EcoFaith leader Cecil Denney shared the following book review with us. Cecil is a member of Lake Oswego United Methodist Church. Please share with us your thoughts in the comment/reply section below.
More book reviews by EcoFaith leaders will be posted in 2015. If you are interested in sharing a non-fiction book review related to topics relevant to EcoFaith Recovery contact Office@ecofaithrecovery.org.
Owning Our Future: The Emerging Ownership Revolution; Journeys to a Generative Economy
Marjorie Kelly (c) 2012 246 pages
Key Words: Extractive Economy, Generative Economy, Role of Ownership
Marjorie Kelly provides a clear exposition on the impact of ownership on our economic system. She contrasts what she refers to as an ‘extractive economy‘ with the ‘generative economy‘, the kind of economy that by design extracts economic and natural resource value from our world versus economic designs that generate a natural concern for localities well being and sustainability.
How companies are owned impacts how they behave. A large company whose financial basis is centered on stocks is designed to continually provide increasing value to its stock holders, to behave as if continual growth were possible forever. This design requires its leadership to seek greater and greater ways to extract value from the world increasing its claim on the natural and economic resources. By contrast, she points out that locally owned companies and banks tend to be investors in their local economies, concerned more with the health and sustainability of their communities. They are generative organizations, frequently in the form of cooperatives, and worker owned businesses, even private enterprises dependent on the local community.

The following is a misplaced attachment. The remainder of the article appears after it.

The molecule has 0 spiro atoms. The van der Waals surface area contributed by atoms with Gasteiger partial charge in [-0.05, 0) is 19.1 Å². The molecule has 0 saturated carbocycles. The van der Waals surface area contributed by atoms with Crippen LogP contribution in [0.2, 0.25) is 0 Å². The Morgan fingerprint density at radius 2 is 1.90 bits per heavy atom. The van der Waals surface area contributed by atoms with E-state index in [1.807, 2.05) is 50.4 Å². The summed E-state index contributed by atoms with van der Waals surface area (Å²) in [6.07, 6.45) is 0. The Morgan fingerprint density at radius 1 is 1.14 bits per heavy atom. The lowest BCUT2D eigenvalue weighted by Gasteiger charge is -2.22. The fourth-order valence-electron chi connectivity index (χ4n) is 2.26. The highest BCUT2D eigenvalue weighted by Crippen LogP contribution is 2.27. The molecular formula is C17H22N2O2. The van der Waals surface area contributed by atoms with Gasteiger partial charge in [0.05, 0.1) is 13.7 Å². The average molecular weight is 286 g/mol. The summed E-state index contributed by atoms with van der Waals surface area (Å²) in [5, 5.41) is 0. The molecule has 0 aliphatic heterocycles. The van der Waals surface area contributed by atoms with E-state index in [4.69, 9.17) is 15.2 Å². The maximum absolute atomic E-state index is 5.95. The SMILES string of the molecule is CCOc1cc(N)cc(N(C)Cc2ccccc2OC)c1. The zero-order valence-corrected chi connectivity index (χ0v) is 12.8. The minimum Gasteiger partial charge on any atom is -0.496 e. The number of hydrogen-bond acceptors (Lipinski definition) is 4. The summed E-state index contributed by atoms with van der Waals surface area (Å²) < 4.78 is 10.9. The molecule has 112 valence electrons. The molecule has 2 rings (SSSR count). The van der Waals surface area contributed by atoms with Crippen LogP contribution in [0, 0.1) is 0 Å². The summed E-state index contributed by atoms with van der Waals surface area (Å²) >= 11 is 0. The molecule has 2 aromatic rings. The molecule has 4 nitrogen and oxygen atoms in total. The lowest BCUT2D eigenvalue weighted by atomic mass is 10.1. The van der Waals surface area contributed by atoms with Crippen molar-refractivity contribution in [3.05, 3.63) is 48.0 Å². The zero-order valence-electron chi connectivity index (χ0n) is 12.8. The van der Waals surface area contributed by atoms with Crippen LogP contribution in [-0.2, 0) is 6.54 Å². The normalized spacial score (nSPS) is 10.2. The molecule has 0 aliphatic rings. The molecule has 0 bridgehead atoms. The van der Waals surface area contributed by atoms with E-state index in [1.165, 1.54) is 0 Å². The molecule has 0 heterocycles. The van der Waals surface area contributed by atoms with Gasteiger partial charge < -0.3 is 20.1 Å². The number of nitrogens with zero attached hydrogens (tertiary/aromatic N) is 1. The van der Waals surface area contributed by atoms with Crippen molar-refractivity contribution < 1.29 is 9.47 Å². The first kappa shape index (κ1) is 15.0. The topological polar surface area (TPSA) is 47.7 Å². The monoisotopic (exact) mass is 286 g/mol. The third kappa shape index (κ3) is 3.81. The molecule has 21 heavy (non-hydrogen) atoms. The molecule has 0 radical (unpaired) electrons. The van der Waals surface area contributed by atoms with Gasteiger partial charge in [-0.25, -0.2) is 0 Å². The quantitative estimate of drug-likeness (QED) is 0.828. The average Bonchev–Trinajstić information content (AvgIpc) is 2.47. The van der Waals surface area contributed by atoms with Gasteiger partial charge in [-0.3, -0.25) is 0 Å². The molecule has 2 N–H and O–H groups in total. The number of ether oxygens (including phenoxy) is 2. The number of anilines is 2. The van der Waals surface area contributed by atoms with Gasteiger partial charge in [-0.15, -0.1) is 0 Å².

In her book, she provides numerous examples of successful approaches and makes logical sense as to why they work. She also discusses how capital formation can be achieved in generative economies. Overall, this book provides one a sense of considerable hope that current experiments in generative economic companies and cooperatives can reverse the trends of the past 30+ years.
This book was helpful to me in visualizing how, within a capitalist economy, it is possible for its organization to become more democratic, sharing wealth among those who labor versus those who own capital.
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